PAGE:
Don Rogers: Hidden gem of writing conferences
This might be the greatest place to live in the world. I mean anywhere along the spine of the northern Sierra Nevada, but especially between Lake Tahoe and our foothills.
I mean snowboarding first chair and then at sunset running or riding a mountain bike on some lonely trail. Or after lunch heading to the coast to surf or fish or dive the same day.
I mean gambling across the Nevada line, nightlife in the Bay Area, concerts everywhere. World-class opera in driving distance if that’s your jam. Shopping, dinner, a movie in the Sacramento suburbs. All, of course, when the pandemic at last relents. I’m more inclined to those lonely trails myself, but nice to have options.
And here, right here, one of the top writing conferences in the land this summer in what used to be known as Squaw Valley, along with perhaps the best little conference for your money next week through Sierra Community College.
These are online affairs this year. Can you tell I’m yearning more and more for in-person again? Just the bustle, catching eyes and making new friends, trading a wry joke with another I haven’t seen in awhile. All those chance meetings we miss now with our intentional, so intentional, Zoom sessions. Register, be accepted, click in at the appointed time. Hmmm, put up a virtual background or go with the authentic home view with walls, maybe a bookcase and surely a ceiling fan behind? Hair combed, dressed; $%#, where’s my shirt? Did I mute?
But no commute. That’s something. You can call in from anywhere. Might as well be here. I didn’t actually have to go to Iowa for the Iowa Writers’ Workshop summer session last year, for instance. Our band of writers from this workshop has continued on ever since, as far flung as Paris and Rough ’n’ Ready, only knowing each other through our screens.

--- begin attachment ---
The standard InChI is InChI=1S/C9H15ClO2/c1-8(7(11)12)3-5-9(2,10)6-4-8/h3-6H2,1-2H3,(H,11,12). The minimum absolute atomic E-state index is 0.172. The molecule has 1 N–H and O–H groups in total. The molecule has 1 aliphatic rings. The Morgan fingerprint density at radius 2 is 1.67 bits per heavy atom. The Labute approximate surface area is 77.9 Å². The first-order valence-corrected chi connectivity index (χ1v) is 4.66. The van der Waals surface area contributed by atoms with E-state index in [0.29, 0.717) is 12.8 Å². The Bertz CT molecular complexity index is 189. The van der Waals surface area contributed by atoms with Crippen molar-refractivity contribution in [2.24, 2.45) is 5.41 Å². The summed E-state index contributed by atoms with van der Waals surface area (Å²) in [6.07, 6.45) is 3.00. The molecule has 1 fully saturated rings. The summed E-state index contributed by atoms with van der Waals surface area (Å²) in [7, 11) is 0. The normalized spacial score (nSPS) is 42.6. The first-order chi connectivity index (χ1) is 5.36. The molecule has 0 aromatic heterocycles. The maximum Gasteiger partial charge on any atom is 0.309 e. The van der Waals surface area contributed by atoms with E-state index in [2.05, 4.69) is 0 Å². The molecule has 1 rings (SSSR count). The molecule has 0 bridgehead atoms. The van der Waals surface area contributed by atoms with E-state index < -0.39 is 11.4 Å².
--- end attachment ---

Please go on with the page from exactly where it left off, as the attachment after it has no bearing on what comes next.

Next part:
Same with Squ–. It’s Community of Writers now, but I can’t help but want to attach geography to it. Olympic Valley maybe? Community of Writers at Tahoe? Old habits. But when they had to go virtual, they picked up some new, cool tricks.
The best 15 minutes I ever invested in my work was with Sands Hall, author, actor, musician, and recently retired professor whose dad started this writing conference half a century ago and whose sister leads it now. They call these new sessions Fiction & Memoir First Aid. There’s Poetry First Aid, too.
She diagnosed the first page of my baby, a novel, as if it were hers, asked me a few super perceptive questions, and gave me an idea that turned the chapter and I think maybe the whole story. I’ll have her to thank someday while accepting the Pulitzer. Of course, as a friend pointedly said once while I waxed on like this, “Wouldn’t you have to at least try to get it published first?” Oh yeah, that. These flights of fancy.
This fiction stuff I do just for me, as Vonnegut exhorted, for the sake of my soul. You might paint, make music, restore vintage automobiles. I write what I can’t at work. Changed my life. Maybe I’m even a slightly better human for taking on a meditative art.
My first writing conference ever was at Sierra College in January 2017, no idea what a gem this one really is. Authors who teach at top (and way more expensive and hard to get in) conferences participate here for a song. This year’s tickets for both days are $30, about half of the cost of the in-person version.
Next week, Feb. 5 and 6, that’s for keynote addresses by national level authors Dr. Bettina Love and James McBride, winner of the 2013 National Book Award, along with a host of quality writers closer to home who will teach classes and lead critique sessions.
I credit what I learned at this conference for getting in juried workshops at the Community of Writers, Aspen Words and the Iowa Writers’ Workshop the next three years. That and a greater and greater appreciation for writers and reading.
If you write or think about writing, Sierra Writers is a great conference. I recommend it for readers, too. I’m not always sure about the writing, but my reading certainly has improved through attending these conferences and pondering what the authors ponder, reading what they read.
You and I, we already live in the greatest place in the world. Part of that is our access to a couple of the greatest writing conferences, at least to my thinking. By the way, for you writers, the deadline for applying to the Community of Writers is March 28 for fiction and poetry, and April 28 for memoir. That’s coming sooner than you might think, just saying.
Google them, too, for a small host of virtual courses and First Aid opportunities, including Saturday. One of the authors on call is Nevada City’s Rachel Howard. I can tell you from experience she’s excellent.
Meantime, maybe I’ll see you on a Zoom window next week, and hey, in person next year.
Don Rogers is the publisher of The Union, Lake Wildwood Independent, and Sierra Sun. He can be reached at email@example.com or 530-477-4299.
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